Experts discuss best practices for improving patient adherence to hemophilia A therapies, including addressing adherence issues and patient engagement.
Jonathan Ogurchak, PharmD, CSP: Now, adherence to these therapies is always critical, and especially with those patients who are on prophylactic type of dosing. Dr Schrade, what are some best practices that you’ve seen for helping to ensure that patients are adherent to therapy so you’re not running into a lot of those acute-need types of issues?
Lisa Schrade, PharmD: Our conversations usually evolve on a monthly basis with our patients to follow their care. First and foremost we have the conversation to find out why there are adherence issues. It might be economic, it might be time constraints, there might be disruptions in the family that we’re not aware of. We try to engage in conversation with the patients so that we can kind of build that rapport with them, so they know that they’re individuals and we’re just not tailoring for their drugs because we’re trying to fill their prescription. We find out what the adherence problems are first and then we try to move forward from that point. If it’s a matter of them not being able to remember or they just get really busy during the day, we do encourage them if they have a smartphone device to add a calendar reminder that goes off on a regular basis. There’s utilization of applications that encourage them to adhere to their program. Our pharmacy for prophylaxis patients as well, or they’re infusing or injecting on a regular monthly basis. We do courtesy calls, try to catch them about every 3 weeks to start initiating that conversation, like, “Hey, we know that you’re going to be running low pretty soon; do you want to go ahead and refill your product?” I do have some patients that just their adherence is horrible; they’re on prophylaxis therapy and they’re just not going to adhere to it no matter what. We have a conversation with the provider and say, “Hey, what’s the best practice here? Do we maintain them on this product or do we just offer them on-demand therapy?” There’s a lot of conversations that happen primarily with the patient, and from that takeaway we engage with the provider and make sure that we’re making the best choices for the patient because again, if they’re not going to adhere, then we have to find another avenue so that they’re treating their bleeds effectively.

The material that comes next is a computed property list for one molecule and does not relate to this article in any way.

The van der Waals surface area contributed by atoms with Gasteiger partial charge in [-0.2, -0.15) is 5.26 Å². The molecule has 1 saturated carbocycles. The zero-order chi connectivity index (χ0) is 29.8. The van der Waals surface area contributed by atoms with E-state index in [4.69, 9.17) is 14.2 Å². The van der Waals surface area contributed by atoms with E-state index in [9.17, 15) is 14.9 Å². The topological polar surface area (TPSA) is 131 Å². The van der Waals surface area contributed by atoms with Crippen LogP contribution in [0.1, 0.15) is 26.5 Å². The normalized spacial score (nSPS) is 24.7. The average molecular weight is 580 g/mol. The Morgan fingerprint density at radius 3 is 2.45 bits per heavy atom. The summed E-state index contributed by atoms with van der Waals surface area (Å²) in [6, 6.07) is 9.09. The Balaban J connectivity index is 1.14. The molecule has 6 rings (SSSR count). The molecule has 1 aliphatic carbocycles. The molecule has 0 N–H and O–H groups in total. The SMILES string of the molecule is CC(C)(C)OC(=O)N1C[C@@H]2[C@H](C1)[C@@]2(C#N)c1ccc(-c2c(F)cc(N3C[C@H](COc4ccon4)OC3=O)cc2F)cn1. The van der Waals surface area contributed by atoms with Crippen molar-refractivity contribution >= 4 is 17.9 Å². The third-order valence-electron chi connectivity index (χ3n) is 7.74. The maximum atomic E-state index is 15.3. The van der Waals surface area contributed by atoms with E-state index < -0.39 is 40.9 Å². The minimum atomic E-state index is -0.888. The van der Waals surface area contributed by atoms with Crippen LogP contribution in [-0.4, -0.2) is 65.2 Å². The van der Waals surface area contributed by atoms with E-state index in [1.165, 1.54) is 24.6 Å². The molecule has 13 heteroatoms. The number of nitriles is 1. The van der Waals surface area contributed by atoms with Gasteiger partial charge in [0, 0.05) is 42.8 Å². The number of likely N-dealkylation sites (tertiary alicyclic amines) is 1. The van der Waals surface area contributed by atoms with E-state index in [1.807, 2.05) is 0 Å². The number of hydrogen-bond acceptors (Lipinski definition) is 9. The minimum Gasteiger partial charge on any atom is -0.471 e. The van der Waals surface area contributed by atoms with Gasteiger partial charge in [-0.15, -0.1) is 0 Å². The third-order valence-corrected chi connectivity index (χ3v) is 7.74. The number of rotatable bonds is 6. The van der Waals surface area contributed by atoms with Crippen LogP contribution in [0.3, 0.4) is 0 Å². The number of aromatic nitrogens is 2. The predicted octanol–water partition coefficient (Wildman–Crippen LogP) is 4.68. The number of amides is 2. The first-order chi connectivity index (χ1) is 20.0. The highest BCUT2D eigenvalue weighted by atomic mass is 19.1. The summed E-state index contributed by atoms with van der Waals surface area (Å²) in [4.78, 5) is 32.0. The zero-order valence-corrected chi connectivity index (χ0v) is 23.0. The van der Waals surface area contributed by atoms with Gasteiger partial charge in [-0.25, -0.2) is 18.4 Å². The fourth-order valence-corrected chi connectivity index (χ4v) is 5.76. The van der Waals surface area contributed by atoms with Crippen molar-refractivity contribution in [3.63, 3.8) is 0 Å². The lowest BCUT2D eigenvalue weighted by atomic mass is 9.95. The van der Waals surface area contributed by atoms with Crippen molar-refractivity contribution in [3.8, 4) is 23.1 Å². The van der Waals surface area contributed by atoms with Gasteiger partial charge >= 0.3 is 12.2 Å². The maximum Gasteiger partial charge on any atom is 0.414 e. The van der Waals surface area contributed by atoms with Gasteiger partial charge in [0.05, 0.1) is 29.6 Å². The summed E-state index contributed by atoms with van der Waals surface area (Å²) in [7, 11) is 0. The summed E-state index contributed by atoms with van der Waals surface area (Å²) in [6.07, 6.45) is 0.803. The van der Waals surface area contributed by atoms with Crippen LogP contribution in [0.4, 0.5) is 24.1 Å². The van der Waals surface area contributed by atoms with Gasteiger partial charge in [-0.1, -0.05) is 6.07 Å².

Jonathan Ogurchak, PharmD, CSP: That makes perfect sense.